When it comes to security, size doesn’t always matter.
In fact, small companies are often at a greater risk for security breaches than their larger counterparts. That’s because small businesses usually have fewer resources and less experience dealing with security threats.
Despite these challenges, there are a number of things small businesses can do to protect themselves from security threats. Depending on your risk profile, you may want to consider adopting security practices meant for larger companies:
If your risk profile is high, or you want to jump right into the deep end of security, you can adopt the advice catered towards large companies. For instance, we cover some of this in our posts about outgrowing open-by-default (meant for 10 to 50 employees) and achieving compliance with exceptions noted (meant for 50 to 150 employees).
For startups looking for minimum viable security, we have five suggestions. These are all low effort to implement, and can have a big impact on putting you (and your customers who rely on you) at ease about your baseline security:
One of the first steps any company should take to improve security is to create a security policy. This document should outline the company’s approach to security and explain how employees are expected to safeguard company information.
If you're considering a compliance framework like SOC 2, HIPAA, PCI, or other standards, you may want to consider looking at the controls you'll need to produce evidence for when you establish your security policy.
Once you have a security policy in place, it’s important to make sure all employees are aware of it and understand their role in protecting company information.
Employees should be trained on things like password security, phishing scams, and how to spot and report suspicious activity.
In addition to employee training, small businesses should also implement some basic security measures. This might include things like installing firewalls and anti-virus software, using encryption, and creating backups of important data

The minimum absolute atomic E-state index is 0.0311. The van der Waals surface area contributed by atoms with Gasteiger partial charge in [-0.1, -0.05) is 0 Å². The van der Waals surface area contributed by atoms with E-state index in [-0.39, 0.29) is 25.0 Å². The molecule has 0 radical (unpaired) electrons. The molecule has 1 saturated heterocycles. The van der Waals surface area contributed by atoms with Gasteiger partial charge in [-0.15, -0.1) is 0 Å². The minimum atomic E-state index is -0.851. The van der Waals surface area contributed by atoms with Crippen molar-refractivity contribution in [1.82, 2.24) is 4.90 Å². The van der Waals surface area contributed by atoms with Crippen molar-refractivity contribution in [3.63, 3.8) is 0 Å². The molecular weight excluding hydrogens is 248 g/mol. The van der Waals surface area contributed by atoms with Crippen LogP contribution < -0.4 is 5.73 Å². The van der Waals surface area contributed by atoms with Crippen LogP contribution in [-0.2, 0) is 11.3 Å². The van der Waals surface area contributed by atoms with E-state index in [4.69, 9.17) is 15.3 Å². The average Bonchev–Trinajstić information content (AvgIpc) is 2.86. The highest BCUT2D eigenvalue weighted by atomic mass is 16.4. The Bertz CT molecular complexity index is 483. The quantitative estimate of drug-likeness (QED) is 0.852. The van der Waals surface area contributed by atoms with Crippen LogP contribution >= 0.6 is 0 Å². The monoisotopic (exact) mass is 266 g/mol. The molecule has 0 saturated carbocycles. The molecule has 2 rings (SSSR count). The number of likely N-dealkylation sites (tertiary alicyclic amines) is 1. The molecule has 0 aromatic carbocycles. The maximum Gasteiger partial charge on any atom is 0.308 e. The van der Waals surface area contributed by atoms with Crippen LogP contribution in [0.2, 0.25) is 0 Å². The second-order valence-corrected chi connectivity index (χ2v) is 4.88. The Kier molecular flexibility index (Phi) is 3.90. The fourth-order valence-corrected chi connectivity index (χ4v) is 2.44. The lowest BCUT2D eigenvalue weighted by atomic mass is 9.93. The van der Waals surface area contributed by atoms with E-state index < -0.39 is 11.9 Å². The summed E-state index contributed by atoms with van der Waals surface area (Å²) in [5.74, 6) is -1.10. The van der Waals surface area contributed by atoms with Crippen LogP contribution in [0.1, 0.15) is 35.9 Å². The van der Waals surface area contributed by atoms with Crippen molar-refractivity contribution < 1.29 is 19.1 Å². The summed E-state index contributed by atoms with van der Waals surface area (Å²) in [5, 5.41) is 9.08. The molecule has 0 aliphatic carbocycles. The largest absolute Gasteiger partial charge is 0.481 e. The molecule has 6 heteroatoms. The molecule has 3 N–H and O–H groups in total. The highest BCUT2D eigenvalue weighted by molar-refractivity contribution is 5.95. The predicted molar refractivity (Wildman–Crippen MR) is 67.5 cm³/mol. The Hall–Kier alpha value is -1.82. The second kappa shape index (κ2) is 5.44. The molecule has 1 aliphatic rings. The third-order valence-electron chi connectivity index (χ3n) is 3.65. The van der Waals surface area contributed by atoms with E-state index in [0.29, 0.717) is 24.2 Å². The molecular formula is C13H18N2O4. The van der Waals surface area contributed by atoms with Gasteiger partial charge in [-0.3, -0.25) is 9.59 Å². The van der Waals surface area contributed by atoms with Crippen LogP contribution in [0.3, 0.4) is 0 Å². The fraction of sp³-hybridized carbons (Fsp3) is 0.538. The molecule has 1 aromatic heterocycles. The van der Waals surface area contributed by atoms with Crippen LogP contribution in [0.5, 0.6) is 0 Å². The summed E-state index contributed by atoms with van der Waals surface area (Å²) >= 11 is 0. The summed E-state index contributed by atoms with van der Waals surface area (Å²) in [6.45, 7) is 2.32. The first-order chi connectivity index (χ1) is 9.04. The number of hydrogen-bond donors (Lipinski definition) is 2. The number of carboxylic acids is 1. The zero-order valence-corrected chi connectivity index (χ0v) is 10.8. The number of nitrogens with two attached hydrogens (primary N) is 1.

Single sign-on (SSO) is typically thought of a sign of growing from a team into an enterprise, but there are a few reasons why even a small startup should use single sign-on:
Using SSO is like future-proofing your identity stack. It makes it a lot easier to manage onboarding new team members and their access to your systems.
But, if you’re not sure, you can always start with "Continue with Google", which even supports SAML apps, and then migrate to Okta for the necessary apps.
Most companies will add a security policy control called "least privleged access" with the goal of limiting how many people have access to sensitive resources. In theory, this would mean that only the people who absolutely need certain access have it, but in practice, everyone in the engineering team has access to production.
Why does this happen? Well, it turns out that the most important thing for startups is to make sure that the people who need access have it.
If a customer reports a bug and the engineer who needs to fix it doesn't have access to the bug, they'll have to ask for access and wait for someone else to get it for them.
It's hard to know who needs access, teams have to consider:
When a company is still building the product and it's not really being used for anything critical yet, everyone on the team might just have access to everything. But, as the product grows, it becomes more and more important to make sure that you're not opening .
If someone has access to something they shouldn't, it could cause an accident like running a query meant for staging in production or, in the worst case, a security incident. If that access is only granted for a certain amount of time, then it minimizes the chances of something bad happening.
At Indent, we've been working with a few different ways to grant access on-demand. We think you shouldn't have to choose between prioritizing security and productivity — the most secure workflow has to also be the best user experience.
Here are some of the common use cases for granting access on-demand:
For example, PlanetScale made sure we knew that their auditor loved the logs and audit reports from Indent. Life after SOC 2 has also been improved for admins at PlanetScale through their use of the Indent Platform.
PlanetScale seen an 80% reduction in their IT workload, which has allowed them to focus on projects that more directly impact revenue. You can learn more about how Indent has helped them by checking out their case study.